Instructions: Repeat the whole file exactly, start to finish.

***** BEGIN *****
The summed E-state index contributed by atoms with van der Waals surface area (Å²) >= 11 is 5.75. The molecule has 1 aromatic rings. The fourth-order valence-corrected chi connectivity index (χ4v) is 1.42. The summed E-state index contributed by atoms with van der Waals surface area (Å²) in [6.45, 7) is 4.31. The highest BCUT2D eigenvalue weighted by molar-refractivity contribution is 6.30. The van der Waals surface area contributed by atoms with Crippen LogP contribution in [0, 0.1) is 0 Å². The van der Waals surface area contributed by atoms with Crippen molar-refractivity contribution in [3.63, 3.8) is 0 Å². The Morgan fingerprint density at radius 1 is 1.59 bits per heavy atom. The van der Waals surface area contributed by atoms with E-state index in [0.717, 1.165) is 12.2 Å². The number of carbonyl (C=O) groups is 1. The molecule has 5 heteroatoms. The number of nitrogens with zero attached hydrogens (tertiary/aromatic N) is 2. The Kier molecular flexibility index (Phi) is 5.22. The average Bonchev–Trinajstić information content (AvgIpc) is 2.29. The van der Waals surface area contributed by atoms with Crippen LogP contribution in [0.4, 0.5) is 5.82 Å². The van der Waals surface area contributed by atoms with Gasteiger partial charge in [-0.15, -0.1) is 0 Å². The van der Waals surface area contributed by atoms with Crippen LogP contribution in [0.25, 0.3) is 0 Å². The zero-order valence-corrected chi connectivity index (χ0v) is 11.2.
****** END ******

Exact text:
The summed E-state index contributed by atoms with van der Waals surface area (Å²) >= 11 is 5.75. The molecule has 1 aromatic rings. The fourth-order valence-corrected chi connectivity index (χ4v) is 1.42. The summed E-state index contributed by atoms with van der Waals surface area (Å²) in [6.45, 7) is 4.31. The highest BCUT2D eigenvalue weighted by molar-refractivity contribution is 6.30. The van der Waals surface area contributed by atoms with Crippen LogP contribution in [0, 0.1) is 0 Å². The van der Waals surface area contributed by atoms with Crippen molar-refractivity contribution in [3.63, 3.8) is 0 Å². The Morgan fingerprint density at radius 1 is 1.59 bits per heavy atom. The van der Waals surface area contributed by atoms with E-state index in [0.717, 1.165) is 12.2 Å². The number of carbonyl (C=O) groups is 1. The molecule has 5 heteroatoms. The number of nitrogens with zero attached hydrogens (tertiary/aromatic N) is 2. The Kier molecular flexibility index (Phi) is 5.22. The average Bonchev–Trinajstić information content (AvgIpc) is 2.29. The van der Waals surface area contributed by atoms with Crippen LogP contribution in [0.4, 0.5) is 5.82 Å². The van der Waals surface area contributed by atoms with Gasteiger partial charge in [-0.15, -0.1) is 0 Å². The van der Waals surface area contributed by atoms with Crippen LogP contribution in [0.25, 0.3) is 0 Å². The zero-order valence-corrected chi connectivity index (χ0v) is 11.2.